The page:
Friday, August 21, 2009


Dr C Rangarajan, Chairman, Economic Advisory Council to the Prime Minister was the speaker for the month of June, 2008 and he spoke on the topic of “The Indian Economy and the Challenges Ahead”.

The CGDA, Smt Bulbul Ghosh introduced the distinguished guest to the audience duly highlighting his accomplishments as an economist of immense repute both academic and professional.

Dr Rangarajan began his address by lauding the critical role being played by the Defence Accounts Department in maintaining the fiscal discipline in defence expenditure. Reviewing the overall economic scenario in the country, he said the various economic surveys threw up some interesting facts, like –
· A strong economy indicated by an average growth rate of 8.9%
· A good external situation reflected by good forex reserves
· A good investment climate
· Increased life expectancy – a good social indicator

While lamenting the fact that India ranked a lowly 108 in the Human Development Index, he was still optimistic that a sustained 8% annual economic growth rate, if maintained could contribute to four- fold increase in the economy in a couple of decades, besides expanding employment prospects and improving productivity, and reducing economic disparity across regions.

One of the main challenges facing the Indian economy to ensure rapid growth concurrently with reduction in equalities. Challenge lies in converting a crisis into an opportunity like the Government did in 1991, - an event which continues to be a landmark in our economic history.

The New Economic Policy is not whether the Government, will intervene, but is all about the nature and quality of intervention – and the major thrust would have to be towards improving productivity and efficiency in the system by injecting competition through giving greater space for private sector operators as well.

Earlier the role of the Government was seen to be a :
(a) Producer/provider of marketable goods/services;
(b) Regulator;
(c) Provider of public goods – parks etc. ( where of course Government’s role still hasn’t diminished ).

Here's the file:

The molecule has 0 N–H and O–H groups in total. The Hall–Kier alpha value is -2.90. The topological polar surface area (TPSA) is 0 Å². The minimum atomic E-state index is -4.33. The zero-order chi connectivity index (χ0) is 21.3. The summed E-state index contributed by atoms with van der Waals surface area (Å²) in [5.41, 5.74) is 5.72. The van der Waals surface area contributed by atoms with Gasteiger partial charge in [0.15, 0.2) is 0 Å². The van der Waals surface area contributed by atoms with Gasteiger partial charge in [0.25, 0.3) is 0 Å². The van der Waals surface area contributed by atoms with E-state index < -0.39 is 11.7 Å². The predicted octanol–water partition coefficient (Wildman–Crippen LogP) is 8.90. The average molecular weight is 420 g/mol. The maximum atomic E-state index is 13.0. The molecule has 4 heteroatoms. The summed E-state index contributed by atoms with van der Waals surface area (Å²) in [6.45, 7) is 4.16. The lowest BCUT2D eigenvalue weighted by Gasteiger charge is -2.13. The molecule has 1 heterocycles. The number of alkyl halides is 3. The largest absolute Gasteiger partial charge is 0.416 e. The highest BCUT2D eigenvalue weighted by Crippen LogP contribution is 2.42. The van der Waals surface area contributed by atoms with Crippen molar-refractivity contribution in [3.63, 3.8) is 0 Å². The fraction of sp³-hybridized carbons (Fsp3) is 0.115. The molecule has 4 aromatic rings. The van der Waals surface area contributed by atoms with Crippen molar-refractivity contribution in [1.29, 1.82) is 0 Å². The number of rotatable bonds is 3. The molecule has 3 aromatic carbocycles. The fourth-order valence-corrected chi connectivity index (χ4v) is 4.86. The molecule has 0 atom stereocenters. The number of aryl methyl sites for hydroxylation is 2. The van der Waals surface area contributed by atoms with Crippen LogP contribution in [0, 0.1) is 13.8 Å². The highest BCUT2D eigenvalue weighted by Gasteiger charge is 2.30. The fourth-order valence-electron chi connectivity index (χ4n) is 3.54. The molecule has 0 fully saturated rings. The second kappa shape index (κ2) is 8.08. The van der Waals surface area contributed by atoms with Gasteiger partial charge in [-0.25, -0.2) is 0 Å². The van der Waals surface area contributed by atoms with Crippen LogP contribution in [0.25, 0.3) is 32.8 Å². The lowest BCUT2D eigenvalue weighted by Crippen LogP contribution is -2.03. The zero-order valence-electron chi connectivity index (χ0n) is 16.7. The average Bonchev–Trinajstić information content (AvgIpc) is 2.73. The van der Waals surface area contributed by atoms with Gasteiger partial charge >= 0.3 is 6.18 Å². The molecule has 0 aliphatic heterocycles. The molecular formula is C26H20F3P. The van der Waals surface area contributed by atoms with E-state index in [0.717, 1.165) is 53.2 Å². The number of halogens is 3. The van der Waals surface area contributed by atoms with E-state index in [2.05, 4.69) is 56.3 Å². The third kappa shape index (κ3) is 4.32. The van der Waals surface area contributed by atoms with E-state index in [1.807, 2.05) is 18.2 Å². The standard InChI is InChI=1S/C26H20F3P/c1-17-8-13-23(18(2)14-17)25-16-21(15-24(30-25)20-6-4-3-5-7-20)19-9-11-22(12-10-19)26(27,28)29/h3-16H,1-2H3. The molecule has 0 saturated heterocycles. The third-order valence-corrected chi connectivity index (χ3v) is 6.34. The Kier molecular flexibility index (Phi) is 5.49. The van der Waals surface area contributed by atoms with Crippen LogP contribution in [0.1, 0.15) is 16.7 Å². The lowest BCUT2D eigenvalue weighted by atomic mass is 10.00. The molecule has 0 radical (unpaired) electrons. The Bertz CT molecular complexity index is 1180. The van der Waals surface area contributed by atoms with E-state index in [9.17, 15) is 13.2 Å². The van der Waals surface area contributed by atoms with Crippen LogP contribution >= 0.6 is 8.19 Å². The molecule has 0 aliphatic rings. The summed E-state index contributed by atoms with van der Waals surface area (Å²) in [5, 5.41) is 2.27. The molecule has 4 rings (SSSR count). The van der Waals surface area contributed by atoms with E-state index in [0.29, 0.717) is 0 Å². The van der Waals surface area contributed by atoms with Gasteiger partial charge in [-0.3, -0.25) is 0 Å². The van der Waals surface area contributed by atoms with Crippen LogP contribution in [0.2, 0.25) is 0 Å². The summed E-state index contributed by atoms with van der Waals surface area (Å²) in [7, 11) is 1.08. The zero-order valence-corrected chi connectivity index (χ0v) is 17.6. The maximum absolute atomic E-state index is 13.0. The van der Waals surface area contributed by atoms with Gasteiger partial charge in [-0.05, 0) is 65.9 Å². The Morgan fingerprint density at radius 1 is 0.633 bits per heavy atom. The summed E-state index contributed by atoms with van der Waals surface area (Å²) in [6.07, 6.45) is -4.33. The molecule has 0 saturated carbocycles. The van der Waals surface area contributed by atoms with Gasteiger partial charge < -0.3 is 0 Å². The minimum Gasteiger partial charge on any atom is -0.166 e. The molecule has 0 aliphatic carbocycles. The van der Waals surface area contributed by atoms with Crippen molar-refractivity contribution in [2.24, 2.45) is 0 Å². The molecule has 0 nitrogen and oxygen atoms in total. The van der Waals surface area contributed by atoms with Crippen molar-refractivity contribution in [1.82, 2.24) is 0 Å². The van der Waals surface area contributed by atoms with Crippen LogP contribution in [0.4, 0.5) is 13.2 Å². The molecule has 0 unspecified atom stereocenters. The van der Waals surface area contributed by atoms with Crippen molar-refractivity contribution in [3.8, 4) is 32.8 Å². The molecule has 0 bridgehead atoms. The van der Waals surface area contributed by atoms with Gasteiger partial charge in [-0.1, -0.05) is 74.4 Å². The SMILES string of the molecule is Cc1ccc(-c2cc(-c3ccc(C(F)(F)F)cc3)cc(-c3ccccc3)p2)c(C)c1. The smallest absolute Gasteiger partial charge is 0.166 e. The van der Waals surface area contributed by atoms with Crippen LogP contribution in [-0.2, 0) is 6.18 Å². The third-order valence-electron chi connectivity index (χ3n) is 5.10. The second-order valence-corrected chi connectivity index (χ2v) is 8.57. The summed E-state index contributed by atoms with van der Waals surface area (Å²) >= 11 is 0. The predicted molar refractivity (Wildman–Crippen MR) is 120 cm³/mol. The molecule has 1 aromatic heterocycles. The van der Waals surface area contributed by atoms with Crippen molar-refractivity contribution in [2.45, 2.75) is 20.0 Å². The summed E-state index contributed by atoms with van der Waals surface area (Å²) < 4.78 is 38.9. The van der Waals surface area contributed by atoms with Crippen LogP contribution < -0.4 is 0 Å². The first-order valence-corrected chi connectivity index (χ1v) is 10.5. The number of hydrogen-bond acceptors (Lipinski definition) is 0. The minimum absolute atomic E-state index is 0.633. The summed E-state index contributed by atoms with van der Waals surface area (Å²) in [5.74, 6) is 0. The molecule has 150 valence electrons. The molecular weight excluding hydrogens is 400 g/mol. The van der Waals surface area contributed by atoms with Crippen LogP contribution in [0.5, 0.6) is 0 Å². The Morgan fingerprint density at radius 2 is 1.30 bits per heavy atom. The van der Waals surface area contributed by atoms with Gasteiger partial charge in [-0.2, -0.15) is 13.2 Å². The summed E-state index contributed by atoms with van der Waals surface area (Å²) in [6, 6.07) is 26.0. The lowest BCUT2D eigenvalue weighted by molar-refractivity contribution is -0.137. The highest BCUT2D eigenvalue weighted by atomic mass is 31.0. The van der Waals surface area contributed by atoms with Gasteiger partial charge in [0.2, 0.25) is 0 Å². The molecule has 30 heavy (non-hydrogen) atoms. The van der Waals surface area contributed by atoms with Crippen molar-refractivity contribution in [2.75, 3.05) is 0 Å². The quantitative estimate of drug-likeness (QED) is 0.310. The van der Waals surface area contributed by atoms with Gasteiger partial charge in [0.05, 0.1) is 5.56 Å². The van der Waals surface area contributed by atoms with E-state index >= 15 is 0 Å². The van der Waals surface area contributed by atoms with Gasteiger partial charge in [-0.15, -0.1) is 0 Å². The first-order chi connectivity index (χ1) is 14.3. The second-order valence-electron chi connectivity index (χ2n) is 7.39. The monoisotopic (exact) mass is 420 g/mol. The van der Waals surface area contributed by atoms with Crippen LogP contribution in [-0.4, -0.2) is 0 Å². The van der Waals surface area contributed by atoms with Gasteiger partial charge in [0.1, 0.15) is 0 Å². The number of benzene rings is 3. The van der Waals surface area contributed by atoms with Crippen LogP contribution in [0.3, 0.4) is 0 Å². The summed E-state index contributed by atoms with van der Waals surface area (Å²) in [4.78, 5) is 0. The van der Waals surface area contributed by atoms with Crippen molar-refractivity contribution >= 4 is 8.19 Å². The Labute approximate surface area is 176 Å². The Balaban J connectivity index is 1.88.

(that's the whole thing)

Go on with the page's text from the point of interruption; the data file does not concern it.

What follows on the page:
In three ways the New economic Policy makes a break with the past.

Firstly, it did away with controls/industrial licences altogether, modified foreign trade policy to increase competitiveness in industrial/service sectors;

Secondly, effected a paradigm shift in the role of the state – from a regulator to a facilitator;

Thirdly Indian economy integrated with the rest of the world.

All these steps ensured that the economy continues on a higher growth trajectory.

While lauding the positives of the economy, he listed six concerns or six challenges to the growth of the Indian economy which if not tackled adequately could instead of aiding growth, could actually impede its growth.

The six challenges briefly are:
1st Challenge: To step up the growth of agriculture and agricultural productivity . More than 60% population living on agriculture contributing to less than 20% of national income. Output, therefore, not commensurate with the composition of the population. To improve upon low productivity improved agricultural practices and technological breakthroughs are required – like – dry-land farming techniques etc. Balanced regional development, improved marketing facilities, broad-based growth are other deficient areas where we should be looking at.

2nd Challenge: Infrastructural development (Physical) – especially power- putting appropriate legal and administrative structure in place, encouraging private-public sector participation etc.

3rd Challenge: Fiscal consolidation – Reduction of fiscal deficit extremely important in the long run – could be met by borrowing. However, elimination of revenue deficit by 2008-09 does not seem to be feasible at the moment.

4th challenge: Social infrastructure – It’s importance need hardly be stressed – this being a function of total expenditure and the efficiency with which the expenditure is incurred.

5th challenge: Managing Globalization – It is a brave new world now without barriers, skies being open, borders porous and there is free flow of capital and services. We ought to ensure that we wrest advantages and benefit from globalization and develop areas where we have advantages like in the fields of IT & Bio-tech where we are leaders in the global economy.

6th challenge : Finally, the good governance. Maximisation of the welfare of its people depends on the manner in which the Government implements its policies.

Administration should be:
· clean (corruption free)
· transparent (Rules of governance are adhered to )
· accountability (holding people responsible for action or inaction)

What separates success from failure of a government is “GOOD GOVERNANCE”.

After listing the challenges to the economic growth of India, he posed a question as to whether we could sustain the growth rate. Affirming that we can, he said technology is the major driving force throughout the world. Therefore, strengthening technology and scientific base is the way forward. Investing in more R&D, promoting inventions, encouraging innovation, promoting collaboration between scientists and entrepreneurs, would be the way forward.

The talk was extremely scholarly in its analysis of economic events and facts and was wonderfully interlaced with interesting anecdotes of relevance.

The question-answer session followed the great speaker’s superb and brilliant exposition which was very lively and spontaneous answers given by him only served to highlight the superb command he had over his subject.

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